After spending many, many months indoors recently, it's very possible that you already know your way around a good cyber sale. But just when you thought you'd be swapping screen time for sunshine in honor of one star-spangled holiday this weekend, let us remind you that the 4th of July is also a major moment for some of the year's biggest markdowns on everything furniture, decor, rugs, and more. And while we're on the topic of that stay-at-home life we've grown accustomed to as of late, we'd like to point out that many of our R29 readers' favorite finds over lockdown (fire pits, desk chairs, and breathable bedding, to name a few) are having their prices slashed, all in the name of patriotism as July 4 draws near. So we're breaking down the top holiday deals by category featuring the season's most-loved home items so you're well-prepared to ride the wave of promotions that's on its way. With discounts of up to 70% off from popular retailers like Wayfair and Lulu and Georgia, it'll be worth the extra few minutes at your computer. The more efficient your sale shopping, the more time you've got to soak up that all-too-precious vitamin D, so click through our roundup of unmissable steals ahead and keep checking back — we'll be updating this list as long as the markdowns are marching in. At Refinery29, we’re here to help you navigate this overwhelming world of stuff. All of our market picks are independently selected and curated by the editorial team. If you buy something we link to on our site, Refinery29 may earn commission.Like what you see? How about some more R29 goodness, right here?All The Home Sales You May As Well Shop While WFHUpgrade Your Bedroom Decor With This Design HackWayfair's July 4th Sale Is Up To 70% Off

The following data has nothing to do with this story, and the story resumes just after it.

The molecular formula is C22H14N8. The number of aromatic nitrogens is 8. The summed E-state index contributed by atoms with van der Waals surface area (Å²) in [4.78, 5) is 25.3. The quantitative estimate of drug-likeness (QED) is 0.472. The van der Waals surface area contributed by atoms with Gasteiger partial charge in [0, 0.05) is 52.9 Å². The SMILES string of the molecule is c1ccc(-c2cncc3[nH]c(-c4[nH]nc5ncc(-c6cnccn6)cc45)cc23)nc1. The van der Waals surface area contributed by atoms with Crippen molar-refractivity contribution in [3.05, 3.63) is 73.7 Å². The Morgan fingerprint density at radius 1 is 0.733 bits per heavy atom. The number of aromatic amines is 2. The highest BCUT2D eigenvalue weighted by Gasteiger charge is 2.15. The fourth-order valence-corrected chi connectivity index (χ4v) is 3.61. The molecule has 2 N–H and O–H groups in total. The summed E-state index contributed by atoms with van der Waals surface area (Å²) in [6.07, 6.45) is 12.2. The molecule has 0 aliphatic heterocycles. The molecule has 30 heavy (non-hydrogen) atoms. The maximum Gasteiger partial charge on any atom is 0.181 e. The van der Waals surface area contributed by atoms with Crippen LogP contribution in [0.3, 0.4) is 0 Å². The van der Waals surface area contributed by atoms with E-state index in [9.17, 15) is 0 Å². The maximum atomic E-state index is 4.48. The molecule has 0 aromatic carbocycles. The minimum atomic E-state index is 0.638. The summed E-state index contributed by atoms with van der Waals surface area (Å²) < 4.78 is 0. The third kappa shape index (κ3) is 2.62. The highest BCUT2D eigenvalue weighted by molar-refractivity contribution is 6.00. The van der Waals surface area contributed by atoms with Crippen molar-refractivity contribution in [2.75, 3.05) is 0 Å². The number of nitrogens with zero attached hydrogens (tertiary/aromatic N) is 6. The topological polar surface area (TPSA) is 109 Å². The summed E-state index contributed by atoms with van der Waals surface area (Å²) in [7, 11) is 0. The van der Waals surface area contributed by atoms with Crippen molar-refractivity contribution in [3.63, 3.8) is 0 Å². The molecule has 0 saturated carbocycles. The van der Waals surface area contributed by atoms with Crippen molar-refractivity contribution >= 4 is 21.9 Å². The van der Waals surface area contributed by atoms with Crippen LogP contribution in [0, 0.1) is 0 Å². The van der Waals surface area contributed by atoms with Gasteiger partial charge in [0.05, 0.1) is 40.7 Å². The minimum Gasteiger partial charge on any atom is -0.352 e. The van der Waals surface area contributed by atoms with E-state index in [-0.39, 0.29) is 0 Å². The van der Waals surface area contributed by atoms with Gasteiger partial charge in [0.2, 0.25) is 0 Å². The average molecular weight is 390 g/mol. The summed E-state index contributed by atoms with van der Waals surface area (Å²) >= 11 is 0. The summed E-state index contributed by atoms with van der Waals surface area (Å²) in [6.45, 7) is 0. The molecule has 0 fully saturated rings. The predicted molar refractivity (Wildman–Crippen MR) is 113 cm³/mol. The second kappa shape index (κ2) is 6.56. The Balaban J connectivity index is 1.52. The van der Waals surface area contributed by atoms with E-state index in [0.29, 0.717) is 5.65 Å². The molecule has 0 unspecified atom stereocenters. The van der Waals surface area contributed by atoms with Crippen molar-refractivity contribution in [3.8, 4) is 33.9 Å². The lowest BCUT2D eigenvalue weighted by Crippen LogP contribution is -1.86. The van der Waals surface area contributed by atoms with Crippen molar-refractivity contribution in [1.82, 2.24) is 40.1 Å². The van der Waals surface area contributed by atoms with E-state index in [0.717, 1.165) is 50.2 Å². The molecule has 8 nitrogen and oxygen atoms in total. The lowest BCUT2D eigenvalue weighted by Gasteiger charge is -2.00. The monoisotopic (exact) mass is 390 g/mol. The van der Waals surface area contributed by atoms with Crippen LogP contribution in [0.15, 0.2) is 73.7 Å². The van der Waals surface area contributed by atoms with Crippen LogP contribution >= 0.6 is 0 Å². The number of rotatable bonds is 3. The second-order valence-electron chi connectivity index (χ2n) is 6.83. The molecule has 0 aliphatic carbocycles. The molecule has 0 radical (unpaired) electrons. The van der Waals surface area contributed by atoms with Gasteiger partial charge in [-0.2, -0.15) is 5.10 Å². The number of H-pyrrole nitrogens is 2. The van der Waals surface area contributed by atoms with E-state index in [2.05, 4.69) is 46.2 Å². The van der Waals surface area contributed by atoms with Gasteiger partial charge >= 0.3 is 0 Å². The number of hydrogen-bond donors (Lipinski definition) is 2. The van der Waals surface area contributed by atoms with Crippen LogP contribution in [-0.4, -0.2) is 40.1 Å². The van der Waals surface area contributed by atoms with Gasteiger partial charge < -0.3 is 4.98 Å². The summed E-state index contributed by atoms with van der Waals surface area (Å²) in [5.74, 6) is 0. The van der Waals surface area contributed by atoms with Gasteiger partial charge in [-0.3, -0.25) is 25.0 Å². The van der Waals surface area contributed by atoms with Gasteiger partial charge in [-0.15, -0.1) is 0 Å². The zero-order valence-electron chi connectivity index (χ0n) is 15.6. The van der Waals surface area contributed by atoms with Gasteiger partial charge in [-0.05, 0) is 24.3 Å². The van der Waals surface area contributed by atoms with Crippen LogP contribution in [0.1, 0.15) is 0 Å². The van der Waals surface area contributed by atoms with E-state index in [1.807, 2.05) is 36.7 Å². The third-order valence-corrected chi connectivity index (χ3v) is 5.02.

I’m going to kick this off with two statements that are likely beyond obvious to you (unless you’ve spent the first half of 2020 living off the land in the desolate wilderness with nothing but a penknife and a ball of cord to keep you company, à la My Side of The Mountain). You should be wearing a mask. And it’s freaking hot outside. What do these two things have to do with other? Well, wearing a mask in the heat is a pain. Masks can get sweaty, feel stuffy, and can even leave us with a heat rash.“It’s worth acknowledging that masks are uncomfortable, especially when it’s hot and humid,” says Nate Favini, MD, medical lead at Forward, a concierge medical service. “They’re annoying, and I don’t think we should pretend that’s not true. I’m empathetic — but it doesn’t mean that wearing a mask isn’t crucial.” Because the fact is, face masks work. They reduce transmission, helping to curb the spread of coronavirus and to quite literally save lives. “The COVID-19 pandemic continues to have an increasing number of cases, so it’s more important than ever to wear a mask,” says Natasha Bhuyan, MD, One Medical’s regional medical director. “Until we have a vaccine, widespread masks are our best defense against this virus.”But when it’s hot and sticky outside, and the humid air you’re exhaling is getting trapped by your mask, things might get a little stifling, admits Dr. Bhuyan. (To be clear: While there’s a myth circulating that wearing a mask can lower oxygen levels, it’s not true. Doctors and nurses wear them all day long, and they’re doing okay. “Even though we are exhaling carbon dioxide, it already exists in the environment… Wearing the mask does not increase this risk,” Dr. Bhuyan says.)So, yes, wearing a face mask on a 100-degree day is still worth it. And to make it easier on you, we asked doctors for their best tips for staying comfortable while doing your civic duty and covering your face in steamy temps. Get a more breathable mask. Choose one that has more structure than those that lie flat against your mouth. But Dr. Favini cautions that the more breathable a mask is, the less protection it may offer to the people around you. “There’s the tension of wanting people to have masks that are more comfortable versus wanting them to have ones that are more effective.” So if you’re going to be indoors and/or around others, wear a more effective mask, even if it makes you feel hotter. (Or layer up. Which brings us to…)Choose the right material. This is especially important if you’re getting heat rashes from your mask. “Consider fabrics that are either natural, like cotton, or synthetic fabrics that wick away sweat, such as fabric found in exercise clothing,” says Ted Lain, MD, dermatologist and chief medical officer at Sanova Dermatology. “The latest recommendation is to use multiple layers of fabric to produce the most effective protective barrier to the virus, so instead of using a thick cotton, consider a thinner cotton fabric but layering it.”Bring backups. A sweaty mask stinks — literally and figuratively. So have a few fresh ones in your bag. That way if you sweat through one, you’ll have another at the ready. This can make you more comfortable, and prevent breakouts. “Sweating and the humidity in the mask area certainly can lead to a dermatitis, or even an acne breakout,” says Dr. Lain. Pack each extra in a clean, sealable plastic baggie so it won’t be exposed to any germs before you slip it on your face.Time your “chin strap” moments. Sure, if you’re totally alone, then it’s fine to pull your mask down and take a few deep breaths. But then pull it back up, Dr. Favini says: “Wearing your mask down around your chin is like having a condom and leaving it on the nightstand while you have sex.” Like what you see? How about some more R29 goodness, right here?